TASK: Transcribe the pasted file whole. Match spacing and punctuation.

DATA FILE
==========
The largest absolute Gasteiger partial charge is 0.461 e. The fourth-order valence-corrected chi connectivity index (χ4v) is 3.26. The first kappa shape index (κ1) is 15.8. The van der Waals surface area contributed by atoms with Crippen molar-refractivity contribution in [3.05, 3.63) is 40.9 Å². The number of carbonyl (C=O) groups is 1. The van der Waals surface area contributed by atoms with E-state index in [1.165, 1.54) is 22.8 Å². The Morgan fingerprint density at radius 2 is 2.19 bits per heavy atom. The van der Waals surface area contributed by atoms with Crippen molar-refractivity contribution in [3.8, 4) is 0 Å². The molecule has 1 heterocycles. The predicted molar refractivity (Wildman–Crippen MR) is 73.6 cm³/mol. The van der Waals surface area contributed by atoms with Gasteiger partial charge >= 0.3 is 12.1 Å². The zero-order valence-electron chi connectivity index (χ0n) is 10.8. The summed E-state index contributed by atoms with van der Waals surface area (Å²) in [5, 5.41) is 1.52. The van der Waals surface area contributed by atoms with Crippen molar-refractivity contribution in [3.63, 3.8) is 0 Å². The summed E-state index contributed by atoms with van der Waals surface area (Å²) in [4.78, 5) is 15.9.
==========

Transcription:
The largest absolute Gasteiger partial charge is 0.461 e. The fourth-order valence-corrected chi connectivity index (χ4v) is 3.26. The first kappa shape index (κ1) is 15.8. The van der Waals surface area contributed by atoms with Crippen molar-refractivity contribution in [3.05, 3.63) is 40.9 Å². The number of carbonyl (C=O) groups is 1. The van der Waals surface area contributed by atoms with E-state index in [1.165, 1.54) is 22.8 Å². The Morgan fingerprint density at radius 2 is 2.19 bits per heavy atom. The van der Waals surface area contributed by atoms with Crippen molar-refractivity contribution in [3.8, 4) is 0 Å². The molecule has 1 heterocycles. The predicted molar refractivity (Wildman–Crippen MR) is 73.6 cm³/mol. The van der Waals surface area contributed by atoms with Gasteiger partial charge >= 0.3 is 12.1 Å². The zero-order valence-electron chi connectivity index (χ0n) is 10.8. The summed E-state index contributed by atoms with van der Waals surface area (Å²) in [5, 5.41) is 1.52. The van der Waals surface area contributed by atoms with Crippen molar-refractivity contribution in [3.63, 3.8) is 0 Å². The summed E-state index contributed by atoms with van der Waals surface area (Å²) in [4.78, 5) is 15.9.